Saudi related poetry, drawing and sculpture together as one, not only through incorporating poems into her drawings, but also seeing sculpting itself as a form of poetry: “When you write poetry, the first sentence comes and then the rest just starts to flow. It is the same with my sculpture.”[13] She would sculpt her works with her bare hands, forming a range of shapes and then transforming them into lyrical, rhythmic abstract forms, both intricately geometric and organically rooted at the same time. Her choice of material plays an important role in her work, having fallen in love with stone in the 1960s and becoming fascinated by the textures and colors found across the Arab world, including Syrian black diorite, a honey-colored Lebanese marble, Yemeni alabaster, and a green-veined marble from the deserts of Jordan, which she then dubbed ‘Jordanian jade’,[14] as well as white marble from Carrera. This range of textured marble, contrasting color and intimate manipulation of form can be seen in both Tree of Life and Birth of Beirut, both undated sculptures in the Dalloul Collection which exude a natural connection with the earth and body.

Saudi was persuaded to leave Beirut for Amman in 1983 in the midst of the civil war, and there continued her art practice in addition to illustrating books for a range of authors, including the late Ghassan Kanafani. Throughout the 1980s and 1990s she gained further success with important sculptural works installed in Paris’ Institut du Monde Arabe, the French Embassy in Amman and later won Jordan’s National Honorary Award from King Hussein in 1993.[15] Saudi soon returned to Lebanon, and several years later began working at the American University of Beirut (AUB), where she taught for roughly a decade whilst also participating in many exhibitions. Now jumping between Beirut, Amman and London, where her daughter (artist and designer Dia Batal) lives, Saudi continues to make art and exhibit. Seeing herself as a dreamer, inspired by beauty and harmony, Saudi is receptive to all influences, senses and events happening around her, which consistently feed into her work. Above all, however, she has always been inspired by nature, from her childhood until the present day, a “lady of the earth”.[16]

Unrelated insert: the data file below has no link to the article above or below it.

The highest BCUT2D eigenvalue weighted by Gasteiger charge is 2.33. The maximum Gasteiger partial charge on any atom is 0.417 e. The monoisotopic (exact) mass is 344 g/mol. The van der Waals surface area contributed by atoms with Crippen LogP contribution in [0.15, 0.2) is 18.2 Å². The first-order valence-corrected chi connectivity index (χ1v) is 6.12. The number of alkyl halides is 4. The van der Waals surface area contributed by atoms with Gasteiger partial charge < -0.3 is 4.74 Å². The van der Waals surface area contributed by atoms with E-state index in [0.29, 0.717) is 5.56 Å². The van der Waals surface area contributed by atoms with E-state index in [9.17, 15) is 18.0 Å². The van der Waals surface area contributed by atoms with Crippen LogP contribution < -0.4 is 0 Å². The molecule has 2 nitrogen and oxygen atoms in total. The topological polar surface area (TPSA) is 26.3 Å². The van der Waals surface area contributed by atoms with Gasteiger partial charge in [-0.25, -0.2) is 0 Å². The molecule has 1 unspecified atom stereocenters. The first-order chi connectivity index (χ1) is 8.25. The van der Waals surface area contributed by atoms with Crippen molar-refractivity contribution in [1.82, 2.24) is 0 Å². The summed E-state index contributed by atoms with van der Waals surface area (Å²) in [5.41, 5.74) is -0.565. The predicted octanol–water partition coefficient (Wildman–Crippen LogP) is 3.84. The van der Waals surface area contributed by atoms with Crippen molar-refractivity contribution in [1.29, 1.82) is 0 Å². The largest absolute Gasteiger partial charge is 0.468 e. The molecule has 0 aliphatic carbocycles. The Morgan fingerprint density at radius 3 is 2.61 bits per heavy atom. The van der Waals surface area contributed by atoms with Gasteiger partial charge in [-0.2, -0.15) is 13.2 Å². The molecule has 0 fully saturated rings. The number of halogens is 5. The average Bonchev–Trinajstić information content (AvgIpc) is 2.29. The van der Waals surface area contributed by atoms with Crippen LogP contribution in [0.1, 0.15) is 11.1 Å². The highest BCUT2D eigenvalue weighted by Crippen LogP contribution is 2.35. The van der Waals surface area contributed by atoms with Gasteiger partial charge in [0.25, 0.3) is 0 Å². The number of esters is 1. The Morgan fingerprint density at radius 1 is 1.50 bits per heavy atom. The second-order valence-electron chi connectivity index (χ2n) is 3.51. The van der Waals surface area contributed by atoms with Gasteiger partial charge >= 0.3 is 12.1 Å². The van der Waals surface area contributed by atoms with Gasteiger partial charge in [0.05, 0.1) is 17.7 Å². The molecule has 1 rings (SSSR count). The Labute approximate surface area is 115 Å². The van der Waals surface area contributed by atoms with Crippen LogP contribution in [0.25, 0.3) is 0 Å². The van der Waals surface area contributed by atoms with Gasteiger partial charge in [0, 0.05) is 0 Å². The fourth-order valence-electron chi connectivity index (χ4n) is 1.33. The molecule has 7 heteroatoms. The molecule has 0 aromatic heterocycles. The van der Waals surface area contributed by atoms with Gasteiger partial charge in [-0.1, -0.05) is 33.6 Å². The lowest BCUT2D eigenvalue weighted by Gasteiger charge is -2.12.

[1] Jyoti Kalsi, “Mona Saudi Creates Poetry in Stone”, Gulf News, June 24, 2015, https://gulfnews.com/entertainment/arts-culture/mona-saudi-creates-poetry-in-stone-1.1540044

[2] Farouk Yousif, “منى السعودي النحاتة التي أنطقت الحجر شعرا”, Al-Arab, February 21, 2016, http://alarab.co.uk/منى-السعودي-النحاتة-التي-أنطقت-الحجر-شعرا

[3] Matthew Teller, “Finding the Essence”, Aramco World, May/June 2010, https://archive.aramcoworld.com/issue/201003/finding.the.essence.htm

[4] Kalsi, “Mona Saudi Creates Poetry in Stone”

[5] Teller, “Finding the Essence”

[6] Barjeel Art Foundation & Abu Dhabi Music & Arts Foundation, “Mona Saudi”, Sky Over The East